Many businesses want to improve their safety performance to ensure the health and well-being of their employees. Safety scorecards are one way that a company can track its progress on safety performance to meet its long-term objectives. If you’re part of a company’s safety team, you can use a safety scorecard to help an organization achieve its safety goals and create a healthy environment for all employees. In this article, we explain what a safety scorecard is and provide a list of nine benefits of a scorecard in safety performance.
What is a safety scorecard?
A safety scorecard is a set of metrics that provides insight to help an organization understand its safety performance. Safety teams and company leaders can analyze a scorecard to determine safety trends and identify areas for improvement. By highlighting multiple metrics related to safety, scorecards can provide helpful feedback for organizations on ways to improve the health, safety, and wellness of their employees. It can also help businesses track their safety outcomes and predict future trends in their safety performance. Here are some of the common metrics that businesses can track using a safety scorecard:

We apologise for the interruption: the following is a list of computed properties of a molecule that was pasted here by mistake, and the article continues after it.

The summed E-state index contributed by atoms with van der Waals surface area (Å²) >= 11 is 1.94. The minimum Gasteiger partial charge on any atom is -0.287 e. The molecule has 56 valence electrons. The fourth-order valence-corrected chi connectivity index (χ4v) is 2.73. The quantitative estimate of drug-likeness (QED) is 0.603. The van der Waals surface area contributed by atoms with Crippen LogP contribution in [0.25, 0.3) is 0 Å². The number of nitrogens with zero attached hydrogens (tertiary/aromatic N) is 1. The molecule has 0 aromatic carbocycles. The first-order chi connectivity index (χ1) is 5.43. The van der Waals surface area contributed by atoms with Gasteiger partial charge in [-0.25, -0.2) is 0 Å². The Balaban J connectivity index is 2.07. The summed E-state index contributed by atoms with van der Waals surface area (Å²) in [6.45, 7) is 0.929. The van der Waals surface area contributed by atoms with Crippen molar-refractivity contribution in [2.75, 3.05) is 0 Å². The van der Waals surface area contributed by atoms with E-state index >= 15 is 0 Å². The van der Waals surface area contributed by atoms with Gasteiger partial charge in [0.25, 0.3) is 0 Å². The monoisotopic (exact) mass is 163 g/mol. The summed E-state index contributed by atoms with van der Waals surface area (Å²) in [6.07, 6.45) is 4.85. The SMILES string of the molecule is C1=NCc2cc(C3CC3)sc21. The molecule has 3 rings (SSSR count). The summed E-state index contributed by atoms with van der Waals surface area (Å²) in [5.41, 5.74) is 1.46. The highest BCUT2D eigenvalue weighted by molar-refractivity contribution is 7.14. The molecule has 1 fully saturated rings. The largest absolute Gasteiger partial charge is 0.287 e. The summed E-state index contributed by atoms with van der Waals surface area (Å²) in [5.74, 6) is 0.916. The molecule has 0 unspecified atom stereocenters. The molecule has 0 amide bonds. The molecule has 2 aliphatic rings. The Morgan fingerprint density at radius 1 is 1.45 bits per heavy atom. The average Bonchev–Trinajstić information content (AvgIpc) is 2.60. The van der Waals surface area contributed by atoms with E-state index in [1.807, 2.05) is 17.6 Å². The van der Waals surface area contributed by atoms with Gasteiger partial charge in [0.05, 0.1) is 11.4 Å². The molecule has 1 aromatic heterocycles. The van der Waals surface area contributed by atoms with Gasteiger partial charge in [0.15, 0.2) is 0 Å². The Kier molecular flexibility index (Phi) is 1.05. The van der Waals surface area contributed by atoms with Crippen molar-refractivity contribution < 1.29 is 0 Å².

Safety training: This metric shows an organization’s total number of safety training hours per employee.
Site inspections: This figure includes both the number of planned inspections at a worksite and the number of actual inspections that occur at a worksite.
Safety audits: This benchmark measures the results of a company’s safety audits, which collect information about an organization’s health and safety initiatives.
Overtime hours: This figure measures the number of hours that employees work beyond their normal scheduled hours each week.
Incident rates: This rate shows the number of incidents, including workplace accidents and injuries, that occur each week.